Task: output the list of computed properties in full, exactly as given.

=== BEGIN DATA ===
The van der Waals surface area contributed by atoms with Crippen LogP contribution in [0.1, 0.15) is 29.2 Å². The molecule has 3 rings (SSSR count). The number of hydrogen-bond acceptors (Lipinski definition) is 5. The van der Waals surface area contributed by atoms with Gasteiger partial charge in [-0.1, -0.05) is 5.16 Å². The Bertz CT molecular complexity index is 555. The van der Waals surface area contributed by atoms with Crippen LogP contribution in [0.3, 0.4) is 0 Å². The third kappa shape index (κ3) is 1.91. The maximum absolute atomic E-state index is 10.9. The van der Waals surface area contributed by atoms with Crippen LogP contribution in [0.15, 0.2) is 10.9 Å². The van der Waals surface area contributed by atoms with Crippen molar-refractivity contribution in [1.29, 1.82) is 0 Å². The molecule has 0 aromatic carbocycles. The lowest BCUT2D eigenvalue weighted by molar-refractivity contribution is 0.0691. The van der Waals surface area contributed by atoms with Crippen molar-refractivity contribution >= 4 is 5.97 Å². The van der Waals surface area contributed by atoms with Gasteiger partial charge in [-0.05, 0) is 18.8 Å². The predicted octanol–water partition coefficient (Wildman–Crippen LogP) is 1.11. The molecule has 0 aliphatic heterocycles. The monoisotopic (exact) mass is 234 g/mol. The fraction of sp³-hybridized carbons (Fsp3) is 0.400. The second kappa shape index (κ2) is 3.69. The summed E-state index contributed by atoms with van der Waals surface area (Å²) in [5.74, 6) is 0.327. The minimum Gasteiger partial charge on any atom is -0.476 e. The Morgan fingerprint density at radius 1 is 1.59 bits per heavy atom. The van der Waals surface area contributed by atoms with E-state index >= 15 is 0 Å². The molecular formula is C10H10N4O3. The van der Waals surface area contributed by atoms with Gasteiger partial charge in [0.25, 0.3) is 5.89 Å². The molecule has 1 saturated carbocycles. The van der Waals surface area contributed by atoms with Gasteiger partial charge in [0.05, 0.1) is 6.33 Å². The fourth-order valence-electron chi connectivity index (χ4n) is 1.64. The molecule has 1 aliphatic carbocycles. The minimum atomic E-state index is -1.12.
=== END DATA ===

The van der Waals surface area contributed by atoms with Crippen LogP contribution in [0.1, 0.15) is 29.2 Å². The molecule has 3 rings (SSSR count). The number of hydrogen-bond acceptors (Lipinski definition) is 5. The van der Waals surface area contributed by atoms with Gasteiger partial charge in [-0.1, -0.05) is 5.16 Å². The Bertz CT molecular complexity index is 555. The van der Waals surface area contributed by atoms with Crippen LogP contribution in [0.3, 0.4) is 0 Å². The third kappa shape index (κ3) is 1.91. The maximum absolute atomic E-state index is 10.9. The van der Waals surface area contributed by atoms with Crippen LogP contribution in [0.15, 0.2) is 10.9 Å². The van der Waals surface area contributed by atoms with Crippen molar-refractivity contribution in [1.29, 1.82) is 0 Å². The molecule has 0 aromatic carbocycles. The lowest BCUT2D eigenvalue weighted by molar-refractivity contribution is 0.0691. The van der Waals surface area contributed by atoms with Crippen molar-refractivity contribution >= 4 is 5.97 Å². The van der Waals surface area contributed by atoms with Gasteiger partial charge in [-0.05, 0) is 18.8 Å². The predicted octanol–water partition coefficient (Wildman–Crippen LogP) is 1.11. The molecule has 0 aliphatic heterocycles. The monoisotopic (exact) mass is 234 g/mol. The fraction of sp³-hybridized carbons (Fsp3) is 0.400. The second kappa shape index (κ2) is 3.69. The summed E-state index contributed by atoms with van der Waals surface area (Å²) in [5.74, 6) is 0.327. The minimum Gasteiger partial charge on any atom is -0.476 e. The Morgan fingerprint density at radius 1 is 1.59 bits per heavy atom. The van der Waals surface area contributed by atoms with E-state index >= 15 is 0 Å². The molecular formula is C10H10N4O3. The van der Waals surface area contributed by atoms with Gasteiger partial charge in [0.25, 0.3) is 5.89 Å². The molecule has 1 saturated carbocycles. The van der Waals surface area contributed by atoms with Gasteiger partial charge in [0.05, 0.1) is 6.33 Å². The fourth-order valence-electron chi connectivity index (χ4n) is 1.64. The molecule has 1 aliphatic carbocycles. The minimum atomic E-state index is -1.12.